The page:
The newsletter began publication in 1974. Editors have included John Opie, Keir Sterling, Hal Rothman, Dennis Williams, Lisa Mighetto, and David Spatz. Quarterly issues from 2001 - present are available on this website under "Publications."
ASEH held its first conference at UC Irvine in 1982. “The Irvine conference turned out to be a real battery charge for lots of us,” recalled Donald Worster, ASEH president at the time. Organized by historian Kendall E. Bailes of UC Irvine’s History Department, the meeting featured 50 presenters and a long list of luminaries. John Opie delivered the keynote address, “Environmental History: Pitfalls and Opportunities,” with Wilbur Jacobs and Alfred Crosby commenting.
Among the other participants were the internationally known historian of technology Lynn White, Jr., and geographer Clarence Glacken, as well as the already widely known historians Samuel P. Hays, Alfred W. Crosby, and Carroll Pursell. There were also those who would later attain academic renown: Carolyn Merchant, Donald Worster, Martin Melosi, Thomas Dunlap, Calvin Martin, Margaret McKean, John Perkins, Peter Iverson, Richard Tucker, John Richards, Ronald Tobey, Joel Tarr, and many others.
Perhaps the most important contribution of the conference was in the way it began to identify and clarify the intellectual issues and questions of the field. In large measure, this was a result of the penetrating, at-time hard-hitting comments of extremely capable discussants at the various sessions. And of course, it was also shaped by Bailes’s grouping of papers and organization of panels in the first place. The main rubrics were: environmental values and history; environmental attitudes in preindustrial and industrial civilizations; climate and history; conservation and environmentalist movements in the U.S.; environmental history and Native Americans; non-Western perspectives on environmental problems; the U.S. government and environmental policy; urban environmental history; the impact of Western expansion on world ecosystems; and scientists and environmentalism. True, all the participants were able to fit on a modest sized terrace for lunch. Equally true, the entire (non-U.S.) contemporary world was shoehorned into all of two panels. Yet, in its basic outlines, the conference of 1982 is recognizable in today’s, even if it was only one-tenth the size.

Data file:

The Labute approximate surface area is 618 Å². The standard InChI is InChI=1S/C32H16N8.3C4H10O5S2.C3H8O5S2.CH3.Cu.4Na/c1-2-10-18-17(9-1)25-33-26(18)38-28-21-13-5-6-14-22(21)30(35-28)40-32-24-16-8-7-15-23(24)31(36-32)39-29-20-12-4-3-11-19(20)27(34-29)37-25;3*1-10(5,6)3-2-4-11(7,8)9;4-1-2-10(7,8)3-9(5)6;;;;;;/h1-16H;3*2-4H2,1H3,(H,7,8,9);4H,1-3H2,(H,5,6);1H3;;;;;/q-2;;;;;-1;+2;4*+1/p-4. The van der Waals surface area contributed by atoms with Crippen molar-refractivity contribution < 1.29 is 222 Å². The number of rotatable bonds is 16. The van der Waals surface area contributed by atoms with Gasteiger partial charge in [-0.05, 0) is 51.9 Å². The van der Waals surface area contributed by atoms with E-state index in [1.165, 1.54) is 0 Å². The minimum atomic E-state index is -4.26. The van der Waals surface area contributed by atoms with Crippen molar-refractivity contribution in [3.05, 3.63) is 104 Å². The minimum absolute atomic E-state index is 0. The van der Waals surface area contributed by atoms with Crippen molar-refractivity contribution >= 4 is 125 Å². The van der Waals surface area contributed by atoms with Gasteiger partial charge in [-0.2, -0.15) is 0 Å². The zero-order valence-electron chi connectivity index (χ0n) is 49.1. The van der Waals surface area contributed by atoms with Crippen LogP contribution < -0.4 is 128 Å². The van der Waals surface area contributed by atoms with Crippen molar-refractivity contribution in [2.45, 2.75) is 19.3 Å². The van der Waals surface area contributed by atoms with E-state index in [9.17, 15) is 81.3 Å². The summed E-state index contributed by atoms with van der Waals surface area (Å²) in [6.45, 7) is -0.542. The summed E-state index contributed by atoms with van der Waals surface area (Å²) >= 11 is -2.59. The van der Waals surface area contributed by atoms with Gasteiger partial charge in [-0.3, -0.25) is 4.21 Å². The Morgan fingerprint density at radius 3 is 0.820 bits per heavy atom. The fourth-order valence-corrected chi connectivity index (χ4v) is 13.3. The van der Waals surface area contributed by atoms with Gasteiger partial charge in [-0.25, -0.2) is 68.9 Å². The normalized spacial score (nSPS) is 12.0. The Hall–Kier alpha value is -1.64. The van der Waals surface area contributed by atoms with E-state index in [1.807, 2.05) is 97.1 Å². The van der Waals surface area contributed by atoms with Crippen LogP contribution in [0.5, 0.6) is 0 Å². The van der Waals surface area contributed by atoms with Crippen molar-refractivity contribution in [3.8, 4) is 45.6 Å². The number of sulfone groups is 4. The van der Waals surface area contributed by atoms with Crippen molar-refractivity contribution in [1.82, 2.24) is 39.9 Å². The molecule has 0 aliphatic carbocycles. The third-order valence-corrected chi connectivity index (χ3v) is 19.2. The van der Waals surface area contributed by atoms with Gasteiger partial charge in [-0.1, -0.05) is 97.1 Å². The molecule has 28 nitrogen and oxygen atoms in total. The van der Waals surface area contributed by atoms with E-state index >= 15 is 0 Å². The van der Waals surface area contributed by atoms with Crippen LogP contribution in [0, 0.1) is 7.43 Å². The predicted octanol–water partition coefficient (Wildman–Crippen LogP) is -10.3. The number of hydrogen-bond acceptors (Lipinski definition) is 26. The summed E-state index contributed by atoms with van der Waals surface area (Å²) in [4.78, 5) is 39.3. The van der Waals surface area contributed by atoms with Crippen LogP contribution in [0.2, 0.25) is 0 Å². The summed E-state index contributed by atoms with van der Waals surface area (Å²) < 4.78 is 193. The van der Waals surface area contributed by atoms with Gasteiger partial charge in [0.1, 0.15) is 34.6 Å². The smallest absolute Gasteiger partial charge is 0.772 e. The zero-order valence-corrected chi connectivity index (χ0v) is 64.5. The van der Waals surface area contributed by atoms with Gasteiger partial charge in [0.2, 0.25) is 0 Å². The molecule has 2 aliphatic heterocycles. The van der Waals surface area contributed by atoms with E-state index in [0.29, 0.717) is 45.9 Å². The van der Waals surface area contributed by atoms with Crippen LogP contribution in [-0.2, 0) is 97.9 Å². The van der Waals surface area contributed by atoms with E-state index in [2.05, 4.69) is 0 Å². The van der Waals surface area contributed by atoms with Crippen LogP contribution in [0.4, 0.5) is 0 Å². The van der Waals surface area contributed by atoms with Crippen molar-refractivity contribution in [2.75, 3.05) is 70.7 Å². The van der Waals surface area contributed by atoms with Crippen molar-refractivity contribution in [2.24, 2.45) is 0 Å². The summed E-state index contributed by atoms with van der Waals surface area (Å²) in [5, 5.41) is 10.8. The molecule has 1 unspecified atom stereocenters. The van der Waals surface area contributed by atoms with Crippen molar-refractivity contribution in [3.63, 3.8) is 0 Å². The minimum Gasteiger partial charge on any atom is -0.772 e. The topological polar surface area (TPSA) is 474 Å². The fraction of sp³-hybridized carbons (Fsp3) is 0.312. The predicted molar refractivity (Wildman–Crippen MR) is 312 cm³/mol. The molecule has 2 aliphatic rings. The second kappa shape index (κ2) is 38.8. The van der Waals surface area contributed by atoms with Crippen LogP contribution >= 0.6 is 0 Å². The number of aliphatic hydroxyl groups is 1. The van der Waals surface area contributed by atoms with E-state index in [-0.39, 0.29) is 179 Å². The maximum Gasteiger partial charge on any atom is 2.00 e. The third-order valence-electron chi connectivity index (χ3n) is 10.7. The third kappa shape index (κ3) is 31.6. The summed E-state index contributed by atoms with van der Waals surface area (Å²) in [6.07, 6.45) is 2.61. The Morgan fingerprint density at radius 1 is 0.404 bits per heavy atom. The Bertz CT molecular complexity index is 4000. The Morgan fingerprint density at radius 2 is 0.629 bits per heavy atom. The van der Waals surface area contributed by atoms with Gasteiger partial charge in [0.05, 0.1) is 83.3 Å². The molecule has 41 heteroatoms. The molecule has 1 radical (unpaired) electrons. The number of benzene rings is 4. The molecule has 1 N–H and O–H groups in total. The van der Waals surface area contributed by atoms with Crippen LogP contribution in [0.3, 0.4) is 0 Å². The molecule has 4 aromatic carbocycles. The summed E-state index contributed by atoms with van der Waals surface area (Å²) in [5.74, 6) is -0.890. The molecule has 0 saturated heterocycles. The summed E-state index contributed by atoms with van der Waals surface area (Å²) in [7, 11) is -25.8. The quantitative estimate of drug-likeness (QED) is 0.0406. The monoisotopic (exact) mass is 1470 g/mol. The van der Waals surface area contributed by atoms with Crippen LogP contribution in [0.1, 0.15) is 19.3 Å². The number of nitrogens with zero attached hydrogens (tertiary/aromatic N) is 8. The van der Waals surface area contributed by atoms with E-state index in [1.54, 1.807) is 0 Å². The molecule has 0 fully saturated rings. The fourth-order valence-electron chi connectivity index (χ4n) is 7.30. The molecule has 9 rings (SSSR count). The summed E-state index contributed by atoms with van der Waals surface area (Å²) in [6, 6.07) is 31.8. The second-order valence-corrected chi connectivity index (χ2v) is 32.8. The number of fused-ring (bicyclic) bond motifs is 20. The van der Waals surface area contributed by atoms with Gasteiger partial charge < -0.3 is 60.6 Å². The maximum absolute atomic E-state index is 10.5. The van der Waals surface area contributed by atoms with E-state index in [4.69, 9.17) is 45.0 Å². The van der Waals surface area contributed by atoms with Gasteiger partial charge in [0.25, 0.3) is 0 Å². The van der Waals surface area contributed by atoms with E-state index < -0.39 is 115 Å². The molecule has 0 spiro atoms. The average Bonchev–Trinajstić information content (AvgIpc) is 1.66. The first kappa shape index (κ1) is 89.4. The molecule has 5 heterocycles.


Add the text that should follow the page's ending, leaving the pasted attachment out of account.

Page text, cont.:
Bailes published the conference papers in 1985 in a volume titled Environmental History: Critical Issues in Comparative Perspective (University Press of America) – an important early resource for the field.
So successful was the Irvine conference that ASEH began to hold meetings every two years after that point. By the year 2000 attendance had reached sufficient numbers to warrant the move to annual meetings. Our first annual conference as held in Tacoma, Washington. Typically, ASEH conferences attract from 350 – 450 attendees, and our speakers have included Jared Diamond, Pulitzer-prize winning journalists, and a scholar from The History Channel. In 2004 we met in British Columbia with the National Council on Public History – a conference that attracted more than 700 people. By 2011, our annual conferences routinely attracted an attendance of 600 people.
Recognizing and Funding Scholarship
The ASEH began recognizing excellence in scholarship in 1989, when the best book prize was established. Since that time, a prize for the best dissertation, article appearing in Environmental History, and article appearing in another journal were added, and beginning in 1999, all have been awarded on an annual basis. Our Executive Committee also awards prizes for distinguished scholarship and distinguished service.
In 2002, the ASEH established 11 travel grants for graduate students, low-income scholars, and international scholars to attend its annual meetings. A grant for minority scholars was also established – and these grants of $500 each are awarded annually. A research fellowship, named for Samuel P. Hayes, was founded in 2002, and several years later ASEH also began awarding the Hal Rothman Fellowship for dissertation research.
Douglas Weiner, Carolyn Merchant, and Lisa Mighetto. See Carolyn Merchant's Column, “From the President’s Desk,” in ASEH News, Summer and Winter issues, 2001.